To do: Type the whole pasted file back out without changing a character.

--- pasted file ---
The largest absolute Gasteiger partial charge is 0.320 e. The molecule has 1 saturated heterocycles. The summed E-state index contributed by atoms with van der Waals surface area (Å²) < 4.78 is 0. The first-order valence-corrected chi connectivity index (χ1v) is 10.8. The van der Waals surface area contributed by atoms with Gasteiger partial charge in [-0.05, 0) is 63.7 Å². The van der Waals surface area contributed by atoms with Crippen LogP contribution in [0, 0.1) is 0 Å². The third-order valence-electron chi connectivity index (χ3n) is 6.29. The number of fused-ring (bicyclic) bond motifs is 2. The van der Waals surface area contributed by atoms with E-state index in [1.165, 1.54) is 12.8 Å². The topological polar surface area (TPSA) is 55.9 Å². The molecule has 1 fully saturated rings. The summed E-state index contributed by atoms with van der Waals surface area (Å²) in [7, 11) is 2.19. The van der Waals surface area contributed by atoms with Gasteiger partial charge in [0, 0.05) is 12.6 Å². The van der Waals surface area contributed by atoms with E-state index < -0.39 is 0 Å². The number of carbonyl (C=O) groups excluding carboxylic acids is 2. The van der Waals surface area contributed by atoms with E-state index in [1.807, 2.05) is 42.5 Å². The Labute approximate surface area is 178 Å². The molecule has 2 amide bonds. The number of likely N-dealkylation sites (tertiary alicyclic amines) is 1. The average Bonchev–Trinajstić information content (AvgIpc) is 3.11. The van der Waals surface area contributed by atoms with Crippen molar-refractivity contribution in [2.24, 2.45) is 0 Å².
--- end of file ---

The largest absolute Gasteiger partial charge is 0.320 e. The molecule has 1 saturated heterocycles. The summed E-state index contributed by atoms with van der Waals surface area (Å²) < 4.78 is 0. The first-order valence-corrected chi connectivity index (χ1v) is 10.8. The van der Waals surface area contributed by atoms with Gasteiger partial charge in [-0.05, 0) is 63.7 Å². The van der Waals surface area contributed by atoms with Crippen LogP contribution in [0, 0.1) is 0 Å². The third-order valence-electron chi connectivity index (χ3n) is 6.29. The number of fused-ring (bicyclic) bond motifs is 2. The van der Waals surface area contributed by atoms with E-state index in [1.165, 1.54) is 12.8 Å². The topological polar surface area (TPSA) is 55.9 Å². The molecule has 1 fully saturated rings. The summed E-state index contributed by atoms with van der Waals surface area (Å²) in [7, 11) is 2.19. The van der Waals surface area contributed by atoms with Gasteiger partial charge in [0, 0.05) is 12.6 Å². The van der Waals surface area contributed by atoms with E-state index < -0.39 is 0 Å². The number of carbonyl (C=O) groups excluding carboxylic acids is 2. The van der Waals surface area contributed by atoms with E-state index in [1.807, 2.05) is 42.5 Å². The Labute approximate surface area is 178 Å². The molecule has 2 amide bonds. The number of likely N-dealkylation sites (tertiary alicyclic amines) is 1. The average Bonchev–Trinajstić information content (AvgIpc) is 3.11. The van der Waals surface area contributed by atoms with Crippen molar-refractivity contribution in [2.24, 2.45) is 0 Å².